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MADISON - A Grant County civil environmental enforcement action aimed at preventing the continued intermittent discharge of manure and feed waste from Richard and Judie Bellmeyer's beef feedlot into a tributary of the Rountree Branch, a Class 2 trout stream, has been resolved, Wisconsin Attorney General J.B. Van Hollen announced today.
Since at least 1985, the Bellmeyer feedlot has been responsible for significant manure and feed waste discharges to the stream. The State's complaint alleged that the pastures and feed areas on the Bellmeyer farm lacked adequate vegetation, that the animals often stand in several inches of manure, that manure has been stockpiled in a drainage way, and rain has sent it through channels, through a culvert, and ultimately to the stream.
Wisconsin Department of Natural Resources (DNR) and Grant County staff began working with Mr. Bellmeyer in 1985-86, but little progress was made. He was offered technical assistance and cost-sharing money in 1995, but he did nothing. In 2005, DNR directed Bellmeyer to apply for a discharge permit, but he did not return the application. Uncontrolled discharges of manure and other process wastewater to the stream were documented in 2008 and 2009, and formed the basis for the State's lawsuit.
After the lawsuit was filed, the Attorney General's office worked with DNR and the Bellmeyers to address the acute risks posed by the farm operation. Bellmeyers improved their manure management practices, closed the feedlot closest to the stream, stabilized the pasture so it could re-vegetate, and progressively reduced their herd. Bellmeyers chose to depopulate their herd instead of obtaining a discharge permit, and agreed to either obtain a permit or obtain DNR approval of an agricultural runoff control plan designed to prevent discharges of animal waste and feed waste before housing livestock in the future. In addition, Bellmeyers agreed to pay forfeitures, costs, and fees totaling $20,000.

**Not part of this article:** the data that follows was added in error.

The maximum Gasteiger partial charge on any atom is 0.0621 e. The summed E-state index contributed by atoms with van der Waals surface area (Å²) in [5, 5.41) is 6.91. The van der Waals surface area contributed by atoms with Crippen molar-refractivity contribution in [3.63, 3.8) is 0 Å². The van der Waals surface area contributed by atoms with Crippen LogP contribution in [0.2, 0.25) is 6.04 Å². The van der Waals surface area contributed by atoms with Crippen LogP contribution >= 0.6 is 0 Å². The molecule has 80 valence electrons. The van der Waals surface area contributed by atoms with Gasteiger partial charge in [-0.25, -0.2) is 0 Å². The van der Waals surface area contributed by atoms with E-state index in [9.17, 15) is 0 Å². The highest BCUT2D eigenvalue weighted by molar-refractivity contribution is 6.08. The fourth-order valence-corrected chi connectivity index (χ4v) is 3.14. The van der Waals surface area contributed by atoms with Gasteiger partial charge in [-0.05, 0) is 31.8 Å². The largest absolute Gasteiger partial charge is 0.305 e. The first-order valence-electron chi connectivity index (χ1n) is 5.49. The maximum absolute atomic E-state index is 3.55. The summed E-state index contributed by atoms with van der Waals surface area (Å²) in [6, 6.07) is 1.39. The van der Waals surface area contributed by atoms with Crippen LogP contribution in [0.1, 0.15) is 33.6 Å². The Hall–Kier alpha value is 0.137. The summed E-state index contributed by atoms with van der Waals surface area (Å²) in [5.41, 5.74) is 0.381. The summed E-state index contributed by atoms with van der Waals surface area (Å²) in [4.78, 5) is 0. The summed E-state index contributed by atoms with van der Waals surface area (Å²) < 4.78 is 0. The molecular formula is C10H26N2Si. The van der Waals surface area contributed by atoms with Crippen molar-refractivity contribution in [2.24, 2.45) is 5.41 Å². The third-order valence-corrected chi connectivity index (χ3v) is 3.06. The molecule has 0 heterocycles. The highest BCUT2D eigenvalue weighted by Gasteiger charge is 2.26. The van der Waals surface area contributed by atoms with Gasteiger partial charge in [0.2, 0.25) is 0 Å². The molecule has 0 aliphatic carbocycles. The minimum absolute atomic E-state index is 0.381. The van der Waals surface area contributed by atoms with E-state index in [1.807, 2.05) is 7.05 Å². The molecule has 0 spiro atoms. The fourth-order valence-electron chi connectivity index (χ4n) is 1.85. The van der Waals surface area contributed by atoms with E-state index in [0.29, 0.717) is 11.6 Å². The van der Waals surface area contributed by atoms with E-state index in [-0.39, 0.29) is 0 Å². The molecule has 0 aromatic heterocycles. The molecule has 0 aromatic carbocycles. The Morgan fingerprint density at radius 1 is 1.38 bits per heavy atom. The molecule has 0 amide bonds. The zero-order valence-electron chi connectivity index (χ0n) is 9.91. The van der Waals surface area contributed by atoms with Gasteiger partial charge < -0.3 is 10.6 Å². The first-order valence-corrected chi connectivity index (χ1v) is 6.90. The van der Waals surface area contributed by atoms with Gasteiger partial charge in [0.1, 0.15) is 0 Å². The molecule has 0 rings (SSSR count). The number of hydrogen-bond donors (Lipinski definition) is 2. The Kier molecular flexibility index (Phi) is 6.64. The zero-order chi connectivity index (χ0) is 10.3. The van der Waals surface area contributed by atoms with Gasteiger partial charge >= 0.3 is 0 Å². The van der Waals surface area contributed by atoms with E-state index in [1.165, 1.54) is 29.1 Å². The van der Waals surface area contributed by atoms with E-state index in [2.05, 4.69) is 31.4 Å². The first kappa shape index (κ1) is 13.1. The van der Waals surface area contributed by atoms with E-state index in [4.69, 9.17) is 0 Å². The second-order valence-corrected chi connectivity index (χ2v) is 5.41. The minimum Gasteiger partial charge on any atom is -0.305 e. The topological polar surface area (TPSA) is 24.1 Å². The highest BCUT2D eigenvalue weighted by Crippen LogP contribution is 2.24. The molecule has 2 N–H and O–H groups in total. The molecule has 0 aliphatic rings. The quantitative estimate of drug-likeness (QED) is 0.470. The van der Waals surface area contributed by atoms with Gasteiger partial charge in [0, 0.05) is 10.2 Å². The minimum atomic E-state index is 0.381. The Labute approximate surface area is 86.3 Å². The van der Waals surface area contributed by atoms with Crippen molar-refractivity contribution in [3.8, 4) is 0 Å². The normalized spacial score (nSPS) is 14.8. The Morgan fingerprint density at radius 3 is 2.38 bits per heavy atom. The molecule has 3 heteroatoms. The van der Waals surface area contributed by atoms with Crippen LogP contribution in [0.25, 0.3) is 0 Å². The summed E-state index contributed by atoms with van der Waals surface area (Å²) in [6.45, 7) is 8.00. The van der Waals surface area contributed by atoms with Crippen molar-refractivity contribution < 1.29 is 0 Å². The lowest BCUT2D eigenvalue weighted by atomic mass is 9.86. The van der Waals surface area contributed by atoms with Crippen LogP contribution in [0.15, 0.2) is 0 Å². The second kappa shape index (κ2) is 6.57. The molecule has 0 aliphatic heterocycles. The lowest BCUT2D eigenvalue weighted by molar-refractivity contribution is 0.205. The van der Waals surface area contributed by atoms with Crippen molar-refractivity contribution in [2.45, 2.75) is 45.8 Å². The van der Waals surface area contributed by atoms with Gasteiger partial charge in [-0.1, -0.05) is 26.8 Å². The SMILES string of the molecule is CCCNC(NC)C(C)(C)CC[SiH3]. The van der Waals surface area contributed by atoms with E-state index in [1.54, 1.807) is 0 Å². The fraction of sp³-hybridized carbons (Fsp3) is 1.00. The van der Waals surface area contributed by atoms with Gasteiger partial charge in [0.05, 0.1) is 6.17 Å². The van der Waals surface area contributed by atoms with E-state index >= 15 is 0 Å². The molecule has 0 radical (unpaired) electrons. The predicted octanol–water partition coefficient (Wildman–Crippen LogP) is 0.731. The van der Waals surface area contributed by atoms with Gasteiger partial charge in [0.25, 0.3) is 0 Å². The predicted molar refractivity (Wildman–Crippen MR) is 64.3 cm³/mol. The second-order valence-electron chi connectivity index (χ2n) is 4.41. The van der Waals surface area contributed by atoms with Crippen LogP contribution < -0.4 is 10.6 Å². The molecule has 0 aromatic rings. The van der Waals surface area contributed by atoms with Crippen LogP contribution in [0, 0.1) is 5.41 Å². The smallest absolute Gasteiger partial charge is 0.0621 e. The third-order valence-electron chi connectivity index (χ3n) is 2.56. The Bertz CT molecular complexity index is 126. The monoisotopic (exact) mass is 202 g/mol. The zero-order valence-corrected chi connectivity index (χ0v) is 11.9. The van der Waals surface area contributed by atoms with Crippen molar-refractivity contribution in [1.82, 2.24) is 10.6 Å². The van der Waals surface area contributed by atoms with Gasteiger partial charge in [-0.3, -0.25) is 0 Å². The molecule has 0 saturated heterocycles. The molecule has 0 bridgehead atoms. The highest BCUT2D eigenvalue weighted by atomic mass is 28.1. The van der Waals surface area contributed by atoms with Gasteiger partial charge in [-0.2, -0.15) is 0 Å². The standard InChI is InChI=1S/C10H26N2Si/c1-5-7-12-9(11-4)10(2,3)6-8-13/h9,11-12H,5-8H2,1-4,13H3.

Manure, waste feed and eroded soil degrade the aquatic environment in significant ways, and animal waste runoff poses serious health risks to citizens who recreate and otherwise utilize those resources in lawful ways. "The State of Wisconsin is committed to working with farmers in providing the assistance necessary to address runoff challenges, but is also prepared to take strong enforcement action when the situation calls for it. The Department of Justice will continue to work with the Department of Natural Resources to enforce violations of Wisconsin's animal waste management laws," Attorney General Van Hollen said.
The violations were investigated by the DNR, which referred the matter to the Wisconsin Department of Justice. Assistant Attorney General Diane Milligan represented the State. The settlement agreement was approved by Grant County Circuit Court Judge Craig R. Day.